Industry news:

  • Navistar is launching a zero-emission long-haul semitruck and GM will supply the company with Hydrotec fuel cells. GM is working toward an emissions-free future and already has partnerships in place with both Honda and Nikola. Navistar’s semi will have a range of 500 miles and refuel in less than 15 minutes. J.B. Hunt Transport Services will pilot the semi starting in 2022.
  • Back in the beginning of December, I covered Cadillac’s plan to revamp dealerships with a full EV upgrade. The automaker gave dealerships the opportunity to choose whether they wanted to be on board. A buyout in the ballpark of $200,000 was offered to dealers that declined the upgrades, while dealers that opted in were promised an EV renovation fully paid for by Cadillac. As of Wednesday, Cadillac revealed that dealership prep will start next month in preparation for the Cadillac Lyriq launch.
  • Tesla’s been around since 2003 and 2020, the year of turmoil for the industry, was the year it finally saw an annual profit! The automaker’s Q4 net income came in around $270 million. Although a large portion of income generated in Q4 was through credit sales, Zach Kirkhorn, Tesla’s CFO, doesn’t think the company will rely on this sales tactic in the long term. Tesla delivered 499,647 vehicles, just 353 deliveries shy of its 2020 goal of 500,000 deliveries.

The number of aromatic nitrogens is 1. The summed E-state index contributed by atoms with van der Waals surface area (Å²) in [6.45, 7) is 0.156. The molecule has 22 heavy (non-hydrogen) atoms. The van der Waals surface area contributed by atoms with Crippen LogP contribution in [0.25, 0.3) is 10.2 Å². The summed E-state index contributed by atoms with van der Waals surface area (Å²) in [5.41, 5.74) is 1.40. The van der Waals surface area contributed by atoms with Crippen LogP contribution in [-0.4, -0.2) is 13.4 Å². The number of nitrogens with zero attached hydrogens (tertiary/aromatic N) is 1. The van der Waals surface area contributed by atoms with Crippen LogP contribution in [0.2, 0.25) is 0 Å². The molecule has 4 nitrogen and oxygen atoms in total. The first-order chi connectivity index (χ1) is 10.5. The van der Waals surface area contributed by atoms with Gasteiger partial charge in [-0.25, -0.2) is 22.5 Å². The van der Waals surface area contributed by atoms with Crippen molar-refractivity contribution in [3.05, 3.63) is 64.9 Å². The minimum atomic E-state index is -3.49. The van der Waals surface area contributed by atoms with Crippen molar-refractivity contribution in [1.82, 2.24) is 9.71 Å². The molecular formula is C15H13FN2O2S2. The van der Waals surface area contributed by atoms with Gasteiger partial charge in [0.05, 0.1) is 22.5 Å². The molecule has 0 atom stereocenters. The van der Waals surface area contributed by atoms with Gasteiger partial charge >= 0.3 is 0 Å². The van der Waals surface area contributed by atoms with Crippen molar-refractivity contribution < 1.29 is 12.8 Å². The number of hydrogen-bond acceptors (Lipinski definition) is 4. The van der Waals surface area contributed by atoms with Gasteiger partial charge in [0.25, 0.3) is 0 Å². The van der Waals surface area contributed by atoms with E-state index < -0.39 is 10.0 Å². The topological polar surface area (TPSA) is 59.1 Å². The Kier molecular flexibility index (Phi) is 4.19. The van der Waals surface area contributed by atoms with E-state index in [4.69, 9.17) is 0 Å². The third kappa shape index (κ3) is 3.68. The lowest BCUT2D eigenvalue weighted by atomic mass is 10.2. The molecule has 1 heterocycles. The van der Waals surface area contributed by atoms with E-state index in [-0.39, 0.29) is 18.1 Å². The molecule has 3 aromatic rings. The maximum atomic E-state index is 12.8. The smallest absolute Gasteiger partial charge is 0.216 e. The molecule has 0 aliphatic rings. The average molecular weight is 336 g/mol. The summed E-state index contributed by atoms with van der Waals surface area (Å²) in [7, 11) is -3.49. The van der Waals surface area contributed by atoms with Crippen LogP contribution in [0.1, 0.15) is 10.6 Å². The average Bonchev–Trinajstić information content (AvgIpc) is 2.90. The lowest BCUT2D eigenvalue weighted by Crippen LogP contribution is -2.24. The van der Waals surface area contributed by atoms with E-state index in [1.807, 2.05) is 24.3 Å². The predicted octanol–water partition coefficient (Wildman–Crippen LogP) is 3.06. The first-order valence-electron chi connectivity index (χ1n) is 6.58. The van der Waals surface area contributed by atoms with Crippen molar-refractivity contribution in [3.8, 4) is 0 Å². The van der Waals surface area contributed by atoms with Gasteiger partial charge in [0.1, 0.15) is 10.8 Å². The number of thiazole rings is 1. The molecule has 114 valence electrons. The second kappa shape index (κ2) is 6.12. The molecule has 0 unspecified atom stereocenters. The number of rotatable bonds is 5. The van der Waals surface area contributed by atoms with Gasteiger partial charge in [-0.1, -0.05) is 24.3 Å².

Like what you just read? Join the community! Sign up from Transmission and get insight, news and analysis regarding the automotive supply chain: https://freightwaves.com/transmission

Clay Katzman

Clay is a supply chain analyst with a specialized focus on the automotive industry. He graduated from the University of Tennessee-Chattanooga and joined the Freightwaves team in the fall of 2020. Prior to Freightwaves, he worked for a marketing agency while finishing up his degree in business analytics.